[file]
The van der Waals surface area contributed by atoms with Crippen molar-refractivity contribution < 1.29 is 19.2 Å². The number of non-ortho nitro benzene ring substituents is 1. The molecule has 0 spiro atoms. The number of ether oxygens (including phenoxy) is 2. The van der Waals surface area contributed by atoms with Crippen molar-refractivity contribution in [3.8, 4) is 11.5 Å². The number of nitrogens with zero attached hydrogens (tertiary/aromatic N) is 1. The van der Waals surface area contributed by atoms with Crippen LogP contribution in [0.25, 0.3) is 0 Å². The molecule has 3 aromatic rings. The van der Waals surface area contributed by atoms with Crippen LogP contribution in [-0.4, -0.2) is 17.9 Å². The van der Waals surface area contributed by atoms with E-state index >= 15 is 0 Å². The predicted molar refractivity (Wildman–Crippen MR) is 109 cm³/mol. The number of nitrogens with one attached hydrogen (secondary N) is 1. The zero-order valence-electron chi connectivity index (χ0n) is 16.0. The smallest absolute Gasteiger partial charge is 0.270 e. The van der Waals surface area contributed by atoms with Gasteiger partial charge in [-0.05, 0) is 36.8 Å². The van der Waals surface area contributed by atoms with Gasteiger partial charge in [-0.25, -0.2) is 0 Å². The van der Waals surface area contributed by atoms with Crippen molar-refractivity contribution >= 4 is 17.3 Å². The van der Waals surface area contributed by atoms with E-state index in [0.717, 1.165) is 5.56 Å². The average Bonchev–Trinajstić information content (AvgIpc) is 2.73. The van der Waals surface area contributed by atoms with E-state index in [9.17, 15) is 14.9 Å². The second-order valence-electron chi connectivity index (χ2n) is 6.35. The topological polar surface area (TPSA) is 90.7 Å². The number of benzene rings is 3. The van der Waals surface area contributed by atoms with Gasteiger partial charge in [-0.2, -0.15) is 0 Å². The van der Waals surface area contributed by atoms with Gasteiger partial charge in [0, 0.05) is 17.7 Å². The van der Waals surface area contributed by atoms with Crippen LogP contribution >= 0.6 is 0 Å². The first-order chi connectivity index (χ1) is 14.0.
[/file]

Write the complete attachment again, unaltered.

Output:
The van der Waals surface area contributed by atoms with Crippen molar-refractivity contribution < 1.29 is 19.2 Å². The number of non-ortho nitro benzene ring substituents is 1. The molecule has 0 spiro atoms. The number of ether oxygens (including phenoxy) is 2. The van der Waals surface area contributed by atoms with Crippen molar-refractivity contribution in [3.8, 4) is 11.5 Å². The number of nitrogens with zero attached hydrogens (tertiary/aromatic N) is 1. The van der Waals surface area contributed by atoms with Crippen LogP contribution in [0.25, 0.3) is 0 Å². The molecule has 3 aromatic rings. The van der Waals surface area contributed by atoms with Crippen LogP contribution in [-0.4, -0.2) is 17.9 Å². The van der Waals surface area contributed by atoms with E-state index >= 15 is 0 Å². The predicted molar refractivity (Wildman–Crippen MR) is 109 cm³/mol. The number of nitrogens with one attached hydrogen (secondary N) is 1. The zero-order valence-electron chi connectivity index (χ0n) is 16.0. The smallest absolute Gasteiger partial charge is 0.270 e. The van der Waals surface area contributed by atoms with Gasteiger partial charge in [-0.05, 0) is 36.8 Å². The van der Waals surface area contributed by atoms with Gasteiger partial charge in [-0.25, -0.2) is 0 Å². The van der Waals surface area contributed by atoms with Crippen molar-refractivity contribution >= 4 is 17.3 Å². The van der Waals surface area contributed by atoms with E-state index in [0.717, 1.165) is 5.56 Å². The average Bonchev–Trinajstić information content (AvgIpc) is 2.73. The van der Waals surface area contributed by atoms with E-state index in [9.17, 15) is 14.9 Å². The second-order valence-electron chi connectivity index (χ2n) is 6.35. The topological polar surface area (TPSA) is 90.7 Å². The number of benzene rings is 3. The van der Waals surface area contributed by atoms with Gasteiger partial charge in [-0.2, -0.15) is 0 Å². The van der Waals surface area contributed by atoms with Gasteiger partial charge in [0, 0.05) is 17.7 Å². The van der Waals surface area contributed by atoms with Crippen LogP contribution >= 0.6 is 0 Å². The first-order chi connectivity index (χ1) is 14.0.